Sunday, April 13, 2008
Changes Are Coming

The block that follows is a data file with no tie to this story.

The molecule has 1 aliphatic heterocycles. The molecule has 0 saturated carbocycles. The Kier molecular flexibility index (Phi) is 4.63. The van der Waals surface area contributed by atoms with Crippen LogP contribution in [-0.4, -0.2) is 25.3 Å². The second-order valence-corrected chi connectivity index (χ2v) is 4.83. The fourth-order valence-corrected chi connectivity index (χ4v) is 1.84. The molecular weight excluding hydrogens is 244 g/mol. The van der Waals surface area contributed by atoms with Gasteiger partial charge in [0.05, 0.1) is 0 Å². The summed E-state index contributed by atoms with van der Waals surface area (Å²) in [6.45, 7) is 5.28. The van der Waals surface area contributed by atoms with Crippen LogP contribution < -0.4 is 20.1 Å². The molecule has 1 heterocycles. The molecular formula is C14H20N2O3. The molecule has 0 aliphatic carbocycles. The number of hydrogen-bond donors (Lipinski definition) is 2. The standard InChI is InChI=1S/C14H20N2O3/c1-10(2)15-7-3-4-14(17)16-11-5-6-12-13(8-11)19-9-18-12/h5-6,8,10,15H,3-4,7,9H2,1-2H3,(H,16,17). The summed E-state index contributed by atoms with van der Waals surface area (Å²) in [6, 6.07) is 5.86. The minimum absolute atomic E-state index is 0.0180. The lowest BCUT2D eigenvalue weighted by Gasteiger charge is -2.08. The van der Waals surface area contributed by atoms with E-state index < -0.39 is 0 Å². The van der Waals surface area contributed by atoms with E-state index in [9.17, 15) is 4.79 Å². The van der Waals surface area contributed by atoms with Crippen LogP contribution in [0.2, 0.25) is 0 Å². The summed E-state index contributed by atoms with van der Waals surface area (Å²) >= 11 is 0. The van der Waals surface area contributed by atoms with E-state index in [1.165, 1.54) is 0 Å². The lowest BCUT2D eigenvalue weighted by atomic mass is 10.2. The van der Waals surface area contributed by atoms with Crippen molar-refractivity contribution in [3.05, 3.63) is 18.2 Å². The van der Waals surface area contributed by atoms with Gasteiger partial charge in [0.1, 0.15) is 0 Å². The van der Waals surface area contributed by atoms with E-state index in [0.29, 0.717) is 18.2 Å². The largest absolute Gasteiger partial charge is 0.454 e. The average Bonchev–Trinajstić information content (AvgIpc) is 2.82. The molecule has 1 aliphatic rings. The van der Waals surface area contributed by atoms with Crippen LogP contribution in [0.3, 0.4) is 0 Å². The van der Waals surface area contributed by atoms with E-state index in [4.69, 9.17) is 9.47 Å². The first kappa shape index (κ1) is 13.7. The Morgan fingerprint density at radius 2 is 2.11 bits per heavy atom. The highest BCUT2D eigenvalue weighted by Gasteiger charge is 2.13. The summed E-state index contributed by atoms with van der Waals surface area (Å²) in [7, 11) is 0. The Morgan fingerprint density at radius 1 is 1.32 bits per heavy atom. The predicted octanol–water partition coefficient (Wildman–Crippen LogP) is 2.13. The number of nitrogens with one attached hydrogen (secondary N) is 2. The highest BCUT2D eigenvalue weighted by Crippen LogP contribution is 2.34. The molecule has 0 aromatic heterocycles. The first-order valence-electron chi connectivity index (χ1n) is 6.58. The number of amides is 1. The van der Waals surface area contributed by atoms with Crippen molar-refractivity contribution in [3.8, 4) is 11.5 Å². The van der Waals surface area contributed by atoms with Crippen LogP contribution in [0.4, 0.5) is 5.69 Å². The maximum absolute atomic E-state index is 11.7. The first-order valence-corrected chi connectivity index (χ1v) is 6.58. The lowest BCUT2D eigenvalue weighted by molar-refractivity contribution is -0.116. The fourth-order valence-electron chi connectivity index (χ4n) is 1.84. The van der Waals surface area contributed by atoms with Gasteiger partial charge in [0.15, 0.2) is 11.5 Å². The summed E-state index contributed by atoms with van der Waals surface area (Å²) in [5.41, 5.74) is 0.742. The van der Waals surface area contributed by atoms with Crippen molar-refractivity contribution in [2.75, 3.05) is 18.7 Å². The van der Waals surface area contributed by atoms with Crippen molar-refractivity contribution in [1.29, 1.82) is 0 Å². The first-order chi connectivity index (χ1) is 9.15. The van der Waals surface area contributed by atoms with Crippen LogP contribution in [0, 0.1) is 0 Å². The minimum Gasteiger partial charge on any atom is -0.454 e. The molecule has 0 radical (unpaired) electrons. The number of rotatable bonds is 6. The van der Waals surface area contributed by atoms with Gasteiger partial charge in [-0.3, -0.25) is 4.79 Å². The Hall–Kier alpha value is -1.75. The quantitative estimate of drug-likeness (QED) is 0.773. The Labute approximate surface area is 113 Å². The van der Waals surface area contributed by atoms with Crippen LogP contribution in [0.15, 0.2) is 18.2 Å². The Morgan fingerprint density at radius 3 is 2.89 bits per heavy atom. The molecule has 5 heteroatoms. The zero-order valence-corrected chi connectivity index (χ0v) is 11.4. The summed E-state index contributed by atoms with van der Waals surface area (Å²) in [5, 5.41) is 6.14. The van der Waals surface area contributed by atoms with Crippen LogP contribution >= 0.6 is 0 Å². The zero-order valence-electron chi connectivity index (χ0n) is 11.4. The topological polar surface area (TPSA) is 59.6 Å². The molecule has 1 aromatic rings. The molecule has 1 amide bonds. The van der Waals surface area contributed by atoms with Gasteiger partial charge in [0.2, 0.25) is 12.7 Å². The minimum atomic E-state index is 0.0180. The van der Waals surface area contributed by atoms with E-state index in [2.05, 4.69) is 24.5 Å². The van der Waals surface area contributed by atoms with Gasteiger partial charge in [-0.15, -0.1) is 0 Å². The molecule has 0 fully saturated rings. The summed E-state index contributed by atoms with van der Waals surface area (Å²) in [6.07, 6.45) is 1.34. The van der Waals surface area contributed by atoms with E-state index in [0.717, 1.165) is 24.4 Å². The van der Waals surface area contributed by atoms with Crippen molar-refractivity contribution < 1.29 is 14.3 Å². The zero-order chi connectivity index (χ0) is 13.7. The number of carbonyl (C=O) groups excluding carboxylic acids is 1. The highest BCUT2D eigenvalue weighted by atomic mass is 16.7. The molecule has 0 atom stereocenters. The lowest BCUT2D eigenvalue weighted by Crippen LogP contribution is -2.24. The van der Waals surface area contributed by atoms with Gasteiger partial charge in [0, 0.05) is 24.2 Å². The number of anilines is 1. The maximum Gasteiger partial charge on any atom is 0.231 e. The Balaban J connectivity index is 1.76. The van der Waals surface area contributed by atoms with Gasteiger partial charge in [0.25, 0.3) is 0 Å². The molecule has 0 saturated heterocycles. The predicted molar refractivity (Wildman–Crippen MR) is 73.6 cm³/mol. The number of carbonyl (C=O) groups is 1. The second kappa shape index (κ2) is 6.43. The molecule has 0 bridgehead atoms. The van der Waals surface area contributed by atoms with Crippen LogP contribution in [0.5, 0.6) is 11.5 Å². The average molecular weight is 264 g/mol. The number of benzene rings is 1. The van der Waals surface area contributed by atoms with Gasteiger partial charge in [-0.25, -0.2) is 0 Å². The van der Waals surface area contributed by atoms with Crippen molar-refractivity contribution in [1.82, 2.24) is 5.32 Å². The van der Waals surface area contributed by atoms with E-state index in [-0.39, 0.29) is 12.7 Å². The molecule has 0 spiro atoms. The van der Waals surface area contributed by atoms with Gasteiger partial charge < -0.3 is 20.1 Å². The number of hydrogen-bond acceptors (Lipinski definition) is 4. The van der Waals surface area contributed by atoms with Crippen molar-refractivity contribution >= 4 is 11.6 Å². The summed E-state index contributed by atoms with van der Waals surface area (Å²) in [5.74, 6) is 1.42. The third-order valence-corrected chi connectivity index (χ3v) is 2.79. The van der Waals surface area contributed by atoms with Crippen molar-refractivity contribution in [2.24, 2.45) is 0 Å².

Changes to the Downtown Raytown landscape and changes in how the city conducts one of its more popular programs are soon to become reality. The first is in the area of Recycling. The Board of Aldermen will address the issue this week when it makes a final vote on recommendations forwarded to them by the Recycling Committee. NEW RECYCLING CENTER: The Committee has recommended moving the location of the Recycling Center to the Public Works Garage located at 6417 Railroad Street. The garage area is undergoing renovations and will be ready for the move by early July. The new Center will have lighting and be fenced. The police department re-fuels their police cars at the same location. The extra security along with the police presence is expected to eliminate the illegal dumping that has plagued the location on 350 Highway. The Recycling Committee has also recommended changes in the operation that is expected to net the city a minimum of $10,500 annually. This can be accomplished by changing the service provider who removes the recycled material at a fee of $550 per month to one that will pay the city for the recycled material. The Committee’s next step is to come forward with a plan to bring curbside recycling to Raytown. State law requires that a two-year notification be given before a curbside program can be initiated. The Committee has its work cut out for it. The two year notification process requires the support of the Mayor and Board of Aldermen. OLD FIRST BAPTIST CHURCH: The Old First Baptist Church is another area of interest. A federal grant is in the process of being obtained for removal of the building. The city allowed the building to go into disrepair. It quickly became Raytown’s largest eyesore. If nothing else it proved once again that municipal governments make very poor landlords In hindsight, the plan to purchase the building was a monumental error that has cost the city hundreds of thousands of dollars. However, as my grandmother used to say, “there is no way to unspill the milk”. The best course of action at this point is to remove the blight. The federal grant is limited to demolition of the building. This means that when it is gone, all that will be left will be an empty lot. Some have suggested that a city park be built on the old footprint and parking lot. It would make more economic sense to try to market the property for development. This would give the City a chance to create a blend of the old and new in Downtown Raytown.